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December 23, 2005

'Twas the Survey Before Christmas...

As things wind down a bit before the holidays, I want to put a little perspective on our recent speculation about the trends in attitudes about President Bush.  It may be helpful to think about two different questions: (1) Have attitudes toward Bush improved since early November?  (2) Have attitudes improved significantly in the week since the election in Iraq?  Surveys have been fairly consistent on the first question (Bush's numbers have improved), but much hazier on the second.  That haziness stems from the usual imprecision of sampling error and timing but also from something few are talking about:  The challenge of conducting a telephone surveys just before Christmas. 

Have attitudes toward the President improved since early November?  Yes.  Every national poll conducted in recent weeks shows at least some increase in the overall Bush job rating since late October.   Although the gain in approval averages to about four percentage points, it ranges from a low of one or two percentage points (NBC/Wall Street Journal and Pew Research Center respectively) to highs of 8 and 11 points (ABC/Washington Post and Diageo/Hotline).  This change and the wide range of results is easier to see in Prof. Franklin's chart, copied below

1223_franklin_bush_approval


But have views of the President improved significantly over the last week?  That is a much tougher question.  Only two organizations conducted conventional surveys just before and just after the Iraq election.  Gallup showed a statistically insignificant one point drop in the Bush rating (from 42% to 41%), while the just released Zogby survey showed a six-point gain in the Bush job rating (from 38% to 44%).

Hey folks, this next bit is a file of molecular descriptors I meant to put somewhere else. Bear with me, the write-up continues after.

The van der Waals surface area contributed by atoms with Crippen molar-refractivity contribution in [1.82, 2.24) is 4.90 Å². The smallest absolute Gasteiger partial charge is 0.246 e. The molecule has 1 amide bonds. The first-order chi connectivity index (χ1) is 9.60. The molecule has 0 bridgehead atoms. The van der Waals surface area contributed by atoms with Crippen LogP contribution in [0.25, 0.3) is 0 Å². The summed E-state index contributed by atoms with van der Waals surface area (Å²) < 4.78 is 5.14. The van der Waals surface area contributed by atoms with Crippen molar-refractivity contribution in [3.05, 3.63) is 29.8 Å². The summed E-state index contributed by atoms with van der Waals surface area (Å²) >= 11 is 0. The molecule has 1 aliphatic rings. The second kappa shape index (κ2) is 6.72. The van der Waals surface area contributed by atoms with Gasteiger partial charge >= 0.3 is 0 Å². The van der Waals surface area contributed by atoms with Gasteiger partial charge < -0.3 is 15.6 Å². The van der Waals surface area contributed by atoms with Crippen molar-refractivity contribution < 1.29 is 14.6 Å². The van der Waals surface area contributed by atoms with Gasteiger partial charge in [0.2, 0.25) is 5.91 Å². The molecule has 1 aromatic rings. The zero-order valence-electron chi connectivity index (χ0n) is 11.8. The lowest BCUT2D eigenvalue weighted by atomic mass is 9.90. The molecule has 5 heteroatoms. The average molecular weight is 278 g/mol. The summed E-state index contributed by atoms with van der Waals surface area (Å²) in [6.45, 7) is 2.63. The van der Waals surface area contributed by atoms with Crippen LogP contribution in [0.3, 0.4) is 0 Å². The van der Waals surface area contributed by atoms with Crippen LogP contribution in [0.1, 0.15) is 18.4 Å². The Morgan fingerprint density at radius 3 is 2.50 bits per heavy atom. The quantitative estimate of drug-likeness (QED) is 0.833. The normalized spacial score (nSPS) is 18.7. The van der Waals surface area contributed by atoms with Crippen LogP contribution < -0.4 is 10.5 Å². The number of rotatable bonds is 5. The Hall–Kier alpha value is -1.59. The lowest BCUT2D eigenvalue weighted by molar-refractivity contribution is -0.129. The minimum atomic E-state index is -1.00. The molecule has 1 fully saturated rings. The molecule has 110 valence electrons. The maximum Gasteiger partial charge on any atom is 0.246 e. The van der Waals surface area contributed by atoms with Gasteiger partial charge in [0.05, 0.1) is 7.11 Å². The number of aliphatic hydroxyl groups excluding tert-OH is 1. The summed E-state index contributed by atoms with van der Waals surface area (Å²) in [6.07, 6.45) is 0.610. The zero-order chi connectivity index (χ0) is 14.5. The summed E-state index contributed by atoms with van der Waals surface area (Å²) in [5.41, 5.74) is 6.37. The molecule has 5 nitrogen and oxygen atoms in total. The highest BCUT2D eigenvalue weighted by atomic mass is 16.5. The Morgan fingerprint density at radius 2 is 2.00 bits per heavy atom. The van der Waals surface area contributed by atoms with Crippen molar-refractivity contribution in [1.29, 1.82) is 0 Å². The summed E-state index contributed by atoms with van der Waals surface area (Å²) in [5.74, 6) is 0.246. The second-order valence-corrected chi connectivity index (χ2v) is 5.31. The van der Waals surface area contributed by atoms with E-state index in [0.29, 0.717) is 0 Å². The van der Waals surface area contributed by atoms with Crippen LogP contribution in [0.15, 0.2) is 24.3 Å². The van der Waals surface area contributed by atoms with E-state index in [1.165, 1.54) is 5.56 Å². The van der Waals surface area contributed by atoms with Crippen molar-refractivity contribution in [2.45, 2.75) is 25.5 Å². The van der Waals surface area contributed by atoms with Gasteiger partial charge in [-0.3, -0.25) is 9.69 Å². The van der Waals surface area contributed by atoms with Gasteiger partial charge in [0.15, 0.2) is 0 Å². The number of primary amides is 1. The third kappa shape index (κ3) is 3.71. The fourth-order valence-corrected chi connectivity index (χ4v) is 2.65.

Yet as noted here earlier in the week, two surveys - from ABC/Washington Post and Diageo/Hotline - showed much higher approval percentages (47% and 50% respectively) but neither organization has conducted surveys in early December.  Just this morning, NPR released yet another survey, conducted by Democrat Stan Greenberg and Republican Glen Bolger last Thursday, Sunday and Monday, that has the Bush approval rating at 44%. 

The problem is none of these organizations has polled since at least early November (the last NPR survey was in July), so trying to use these results to judge the trends of the last week requires direct comparisons among results from different firms.  That is always a dicey proposition because of the "house effects" that can cause small but consistent differences across polling organizations.

The Rasmussen automated tracking survey complicates the picture further.  During the month of November, the Rasmussen survey crept up from 43% approval to an average of 45% between December 2-13.    Then during December 14-19 -- the period when both the ABC/Post and Gallup surveys were in the field -- Rasmussen showed approval just a point higher at 46%.  The most recent three day average covering December 20-22 now has Bush up to 50%.